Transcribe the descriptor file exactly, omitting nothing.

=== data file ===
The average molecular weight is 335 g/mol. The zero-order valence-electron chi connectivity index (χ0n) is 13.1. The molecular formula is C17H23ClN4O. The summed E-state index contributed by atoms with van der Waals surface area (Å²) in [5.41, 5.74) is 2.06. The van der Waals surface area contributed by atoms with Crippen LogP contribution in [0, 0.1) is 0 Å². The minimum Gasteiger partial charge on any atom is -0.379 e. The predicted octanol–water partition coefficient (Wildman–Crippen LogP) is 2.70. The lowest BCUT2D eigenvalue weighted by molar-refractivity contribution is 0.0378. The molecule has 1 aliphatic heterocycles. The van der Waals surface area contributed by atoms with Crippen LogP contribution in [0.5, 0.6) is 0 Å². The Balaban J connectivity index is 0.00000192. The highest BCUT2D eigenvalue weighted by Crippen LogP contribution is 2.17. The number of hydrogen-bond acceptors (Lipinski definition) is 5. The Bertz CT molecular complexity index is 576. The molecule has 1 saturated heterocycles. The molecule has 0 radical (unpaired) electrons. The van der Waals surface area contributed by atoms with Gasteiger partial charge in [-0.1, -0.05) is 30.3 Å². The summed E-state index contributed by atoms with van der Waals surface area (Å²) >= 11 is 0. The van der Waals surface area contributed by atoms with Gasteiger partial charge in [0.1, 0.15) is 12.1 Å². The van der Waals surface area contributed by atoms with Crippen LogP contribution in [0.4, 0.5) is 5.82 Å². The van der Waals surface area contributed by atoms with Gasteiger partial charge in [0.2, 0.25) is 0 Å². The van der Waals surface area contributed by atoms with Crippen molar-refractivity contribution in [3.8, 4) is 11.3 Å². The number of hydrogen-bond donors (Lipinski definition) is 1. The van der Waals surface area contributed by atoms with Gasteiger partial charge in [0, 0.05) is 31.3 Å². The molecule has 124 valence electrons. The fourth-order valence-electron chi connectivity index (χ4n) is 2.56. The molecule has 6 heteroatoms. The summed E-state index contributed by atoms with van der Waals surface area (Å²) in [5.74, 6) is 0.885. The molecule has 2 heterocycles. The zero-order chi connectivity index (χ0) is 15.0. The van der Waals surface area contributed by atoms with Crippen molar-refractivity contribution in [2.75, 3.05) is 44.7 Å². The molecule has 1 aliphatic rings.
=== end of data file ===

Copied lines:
The average molecular weight is 335 g/mol. The zero-order valence-electron chi connectivity index (χ0n) is 13.1. The molecular formula is C17H23ClN4O. The summed E-state index contributed by atoms with van der Waals surface area (Å²) in [5.41, 5.74) is 2.06. The van der Waals surface area contributed by atoms with Crippen LogP contribution in [0, 0.1) is 0 Å². The minimum Gasteiger partial charge on any atom is -0.379 e. The predicted octanol–water partition coefficient (Wildman–Crippen LogP) is 2.70. The lowest BCUT2D eigenvalue weighted by molar-refractivity contribution is 0.0378. The molecule has 1 aliphatic heterocycles. The van der Waals surface area contributed by atoms with Crippen LogP contribution in [0.5, 0.6) is 0 Å². The Balaban J connectivity index is 0.00000192. The highest BCUT2D eigenvalue weighted by Crippen LogP contribution is 2.17. The number of hydrogen-bond acceptors (Lipinski definition) is 5. The Bertz CT molecular complexity index is 576. The molecule has 1 saturated heterocycles. The molecule has 0 radical (unpaired) electrons. The van der Waals surface area contributed by atoms with Gasteiger partial charge in [-0.1, -0.05) is 30.3 Å². The summed E-state index contributed by atoms with van der Waals surface area (Å²) >= 11 is 0. The van der Waals surface area contributed by atoms with Gasteiger partial charge in [0.1, 0.15) is 12.1 Å². The van der Waals surface area contributed by atoms with Crippen LogP contribution in [0.4, 0.5) is 5.82 Å². The van der Waals surface area contributed by atoms with Gasteiger partial charge in [0.2, 0.25) is 0 Å². The van der Waals surface area contributed by atoms with Crippen molar-refractivity contribution in [3.8, 4) is 11.3 Å². The number of hydrogen-bond donors (Lipinski definition) is 1. The van der Waals surface area contributed by atoms with Gasteiger partial charge in [0, 0.05) is 31.3 Å². The molecule has 124 valence electrons. The fourth-order valence-electron chi connectivity index (χ4n) is 2.56. The molecule has 6 heteroatoms. The summed E-state index contributed by atoms with van der Waals surface area (Å²) in [5.74, 6) is 0.885. The molecule has 2 heterocycles. The zero-order chi connectivity index (χ0) is 15.0. The van der Waals surface area contributed by atoms with Crippen molar-refractivity contribution in [2.75, 3.05) is 44.7 Å². The molecule has 1 aliphatic rings.